3. Moribana 

Moribana embraces the relatively new belief that Ikebana should be viewed from all sides, leading to a “piling up” (the translation of Moribana) of materials to create a three dimensional sculptural quality. 

4. Contemporary Ikebana

Contemporary Ikebana, the final style, is the most freeform of them all. Tying together the traditions of the previous styles, this is our current understanding of Ikebana as a whole: a living sculpture that utilizes a variety of materials in unique and individualistic designs.  


Although anyone can practice Ikebana or kado (and we highly encourage all to try their hand at it)‚ there are some initial considerations for getting started. 

While a seasoned Ikebana expert is a craftsperson at cutting branches at precise angles and preserving various live materials, beginners can start with tapping into the qualities of each potential Ikebana feature. In the initial stages of gathering materials, it might help to ask yourself these questions: What are the inner qualities of this plant? How might this item change over time? Which materials thrive during this season? How can I embrace temporality? 

One beginner method — used in Nageire and Moribana styles — is using two tall branches with a small bundle of flowers, following the three-stem system of shin, soe, and hikae — traditionally representative of heaven, man, and Earth. In the Ikebana world, these features refer to the main stems being used as supportive features in your arrangement, giving structure to the composition. 

Okay, so you’re ready to start arranging…  It’s time to dive in.

To create a basic arrangement, add water to a shallow container (we recommend our Essential Footed Bowls), then place a flower frog within it. Select two branches and a flower, making sure to measure each stem and cut them to your desired length (one at a time is preferred). Generally speaking, it’s recommended that each stem is cut at different angles for a dimensional composition, but this section is up to your creative discretion. Finally, add supplemental materials to fill out the arrangement, and you’re officially an ikabanaist.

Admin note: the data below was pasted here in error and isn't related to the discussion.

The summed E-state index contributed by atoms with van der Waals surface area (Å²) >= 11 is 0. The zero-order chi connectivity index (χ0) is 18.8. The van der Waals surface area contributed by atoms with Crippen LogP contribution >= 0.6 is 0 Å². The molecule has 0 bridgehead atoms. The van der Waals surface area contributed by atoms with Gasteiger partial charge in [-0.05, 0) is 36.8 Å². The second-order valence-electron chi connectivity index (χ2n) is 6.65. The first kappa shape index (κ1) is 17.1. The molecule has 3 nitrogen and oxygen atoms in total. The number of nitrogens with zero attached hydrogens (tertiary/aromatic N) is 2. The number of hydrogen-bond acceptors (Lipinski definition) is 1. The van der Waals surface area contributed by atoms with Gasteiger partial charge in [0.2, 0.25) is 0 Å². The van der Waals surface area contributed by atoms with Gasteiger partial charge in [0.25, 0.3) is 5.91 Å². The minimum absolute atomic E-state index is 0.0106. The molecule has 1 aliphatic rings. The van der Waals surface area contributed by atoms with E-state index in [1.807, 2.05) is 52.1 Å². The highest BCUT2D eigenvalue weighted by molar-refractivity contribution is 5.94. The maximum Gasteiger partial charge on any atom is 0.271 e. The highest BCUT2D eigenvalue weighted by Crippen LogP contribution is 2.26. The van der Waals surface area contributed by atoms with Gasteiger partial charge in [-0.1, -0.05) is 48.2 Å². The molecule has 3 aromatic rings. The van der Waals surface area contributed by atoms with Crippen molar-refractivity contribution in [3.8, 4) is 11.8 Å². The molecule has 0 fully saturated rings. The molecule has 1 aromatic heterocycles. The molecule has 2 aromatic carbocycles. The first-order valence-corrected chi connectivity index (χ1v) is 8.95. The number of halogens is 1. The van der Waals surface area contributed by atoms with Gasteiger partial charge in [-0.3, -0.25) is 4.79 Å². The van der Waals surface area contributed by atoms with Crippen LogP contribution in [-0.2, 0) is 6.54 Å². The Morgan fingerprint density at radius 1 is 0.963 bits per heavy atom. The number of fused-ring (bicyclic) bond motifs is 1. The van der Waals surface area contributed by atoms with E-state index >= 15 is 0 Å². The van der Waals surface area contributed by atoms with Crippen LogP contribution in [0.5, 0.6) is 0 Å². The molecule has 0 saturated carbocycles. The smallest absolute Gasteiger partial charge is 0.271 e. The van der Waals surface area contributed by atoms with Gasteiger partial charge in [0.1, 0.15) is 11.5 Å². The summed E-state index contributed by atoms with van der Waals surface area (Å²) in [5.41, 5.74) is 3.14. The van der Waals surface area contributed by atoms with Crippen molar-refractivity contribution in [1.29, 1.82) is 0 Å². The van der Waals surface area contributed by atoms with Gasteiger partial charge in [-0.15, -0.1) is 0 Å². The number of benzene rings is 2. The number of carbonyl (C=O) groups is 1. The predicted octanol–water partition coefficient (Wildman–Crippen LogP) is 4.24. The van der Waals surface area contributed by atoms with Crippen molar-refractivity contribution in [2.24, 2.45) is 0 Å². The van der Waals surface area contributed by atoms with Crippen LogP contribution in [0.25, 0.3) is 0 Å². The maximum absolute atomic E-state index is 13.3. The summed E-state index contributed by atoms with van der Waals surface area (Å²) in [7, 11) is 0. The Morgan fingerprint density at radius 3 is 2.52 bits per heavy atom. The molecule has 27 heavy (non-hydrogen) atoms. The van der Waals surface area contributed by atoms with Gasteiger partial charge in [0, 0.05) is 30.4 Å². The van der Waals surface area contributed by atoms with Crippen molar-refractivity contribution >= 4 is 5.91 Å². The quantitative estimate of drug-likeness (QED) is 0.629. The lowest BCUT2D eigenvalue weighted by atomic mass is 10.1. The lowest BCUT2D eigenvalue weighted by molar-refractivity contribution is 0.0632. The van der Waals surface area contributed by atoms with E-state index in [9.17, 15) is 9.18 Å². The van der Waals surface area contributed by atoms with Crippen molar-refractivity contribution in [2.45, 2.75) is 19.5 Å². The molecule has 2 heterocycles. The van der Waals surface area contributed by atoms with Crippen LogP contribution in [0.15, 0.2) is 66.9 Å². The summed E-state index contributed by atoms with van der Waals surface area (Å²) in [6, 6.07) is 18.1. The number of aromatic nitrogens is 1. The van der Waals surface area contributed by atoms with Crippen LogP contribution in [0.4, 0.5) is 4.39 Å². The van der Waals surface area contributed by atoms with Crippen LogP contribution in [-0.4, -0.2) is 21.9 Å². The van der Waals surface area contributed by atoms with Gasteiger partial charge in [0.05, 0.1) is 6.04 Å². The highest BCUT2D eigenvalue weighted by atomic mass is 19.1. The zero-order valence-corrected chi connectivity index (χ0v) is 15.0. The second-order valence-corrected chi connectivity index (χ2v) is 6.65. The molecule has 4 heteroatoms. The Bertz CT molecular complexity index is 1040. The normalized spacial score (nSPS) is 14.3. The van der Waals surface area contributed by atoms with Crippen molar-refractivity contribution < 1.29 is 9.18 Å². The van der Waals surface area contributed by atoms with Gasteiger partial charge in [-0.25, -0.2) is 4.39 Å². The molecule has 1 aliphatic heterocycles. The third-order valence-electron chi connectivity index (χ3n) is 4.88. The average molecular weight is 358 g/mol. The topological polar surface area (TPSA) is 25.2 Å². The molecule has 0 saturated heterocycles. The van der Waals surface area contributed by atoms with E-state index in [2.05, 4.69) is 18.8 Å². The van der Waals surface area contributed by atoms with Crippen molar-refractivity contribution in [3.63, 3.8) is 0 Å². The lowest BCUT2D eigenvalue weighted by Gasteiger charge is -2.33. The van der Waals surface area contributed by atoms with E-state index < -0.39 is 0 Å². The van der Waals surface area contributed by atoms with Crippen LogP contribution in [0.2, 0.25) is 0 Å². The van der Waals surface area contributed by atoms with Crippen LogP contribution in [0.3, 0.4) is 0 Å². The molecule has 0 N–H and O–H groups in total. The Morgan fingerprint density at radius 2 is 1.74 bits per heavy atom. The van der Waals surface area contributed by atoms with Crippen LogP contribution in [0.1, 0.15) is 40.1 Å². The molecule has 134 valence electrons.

Although Ikebana has been described as a living sculpture (including here, by us, multiple times), don’t be intimidated or feel like you’re starting a late-in-life MFA program. 

We’ve put together a little color guide for using our Essential Footed Bowls while you experiment. We love Ikebana for its creative freedom and the ability to express your own personal style and the aesthetic of your home through plants, so take liberties with our list. 

  • Brass + Mustard for golden hour and summer months
  • Ivory for calming and contrast 
  • Terracotta + Olive for fall and warming up 
  • Peacock + Black for darker colors and bold designs 

Just like embarking on any new hobby, you’ll find your preferred method of arrangement over time and through trial and error. Our one word of advice: don’t take things too seriously. Select your vessel and materials by your seasonal mood, instinctually, or from items you love to have in your home. Make sure to enjoy the journey of both arranging (and inevitably re-arranging). 

You and your arrangement will grow together, inspire each other, and give new life to your home. (P.S. Don’t forget to document your floral experimentations. And if you do, be sure to tag us in your pictures.)